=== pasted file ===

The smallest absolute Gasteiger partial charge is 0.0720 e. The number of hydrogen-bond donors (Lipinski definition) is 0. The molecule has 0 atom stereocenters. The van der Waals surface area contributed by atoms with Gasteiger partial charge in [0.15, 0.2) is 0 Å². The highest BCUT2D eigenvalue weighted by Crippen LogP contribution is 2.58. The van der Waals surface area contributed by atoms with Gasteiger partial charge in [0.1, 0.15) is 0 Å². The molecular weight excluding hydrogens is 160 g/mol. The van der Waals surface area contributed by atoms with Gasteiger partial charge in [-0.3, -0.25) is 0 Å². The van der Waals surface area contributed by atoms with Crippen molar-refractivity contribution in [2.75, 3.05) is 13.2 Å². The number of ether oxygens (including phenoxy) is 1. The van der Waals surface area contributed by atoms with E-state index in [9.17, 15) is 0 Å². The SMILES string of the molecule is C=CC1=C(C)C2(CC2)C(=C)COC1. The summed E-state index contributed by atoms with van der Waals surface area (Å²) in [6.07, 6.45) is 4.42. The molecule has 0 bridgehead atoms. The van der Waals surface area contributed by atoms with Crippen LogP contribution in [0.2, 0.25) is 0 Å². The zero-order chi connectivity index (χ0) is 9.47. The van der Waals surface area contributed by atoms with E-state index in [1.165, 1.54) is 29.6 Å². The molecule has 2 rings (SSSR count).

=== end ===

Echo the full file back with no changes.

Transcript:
The smallest absolute Gasteiger partial charge is 0.0720 e. The number of hydrogen-bond donors (Lipinski definition) is 0. The molecule has 0 atom stereocenters. The van der Waals surface area contributed by atoms with Gasteiger partial charge in [0.15, 0.2) is 0 Å². The highest BCUT2D eigenvalue weighted by Crippen LogP contribution is 2.58. The van der Waals surface area contributed by atoms with Gasteiger partial charge in [0.1, 0.15) is 0 Å². The molecular weight excluding hydrogens is 160 g/mol. The van der Waals surface area contributed by atoms with Gasteiger partial charge in [-0.3, -0.25) is 0 Å². The van der Waals surface area contributed by atoms with Crippen molar-refractivity contribution in [2.75, 3.05) is 13.2 Å². The number of ether oxygens (including phenoxy) is 1. The van der Waals surface area contributed by atoms with E-state index in [9.17, 15) is 0 Å². The SMILES string of the molecule is C=CC1=C(C)C2(CC2)C(=C)COC1. The summed E-state index contributed by atoms with van der Waals surface area (Å²) in [6.07, 6.45) is 4.42. The molecule has 0 bridgehead atoms. The van der Waals surface area contributed by atoms with Crippen LogP contribution in [0.2, 0.25) is 0 Å². The zero-order chi connectivity index (χ0) is 9.47. The van der Waals surface area contributed by atoms with E-state index in [1.165, 1.54) is 29.6 Å². The molecule has 2 rings (SSSR count).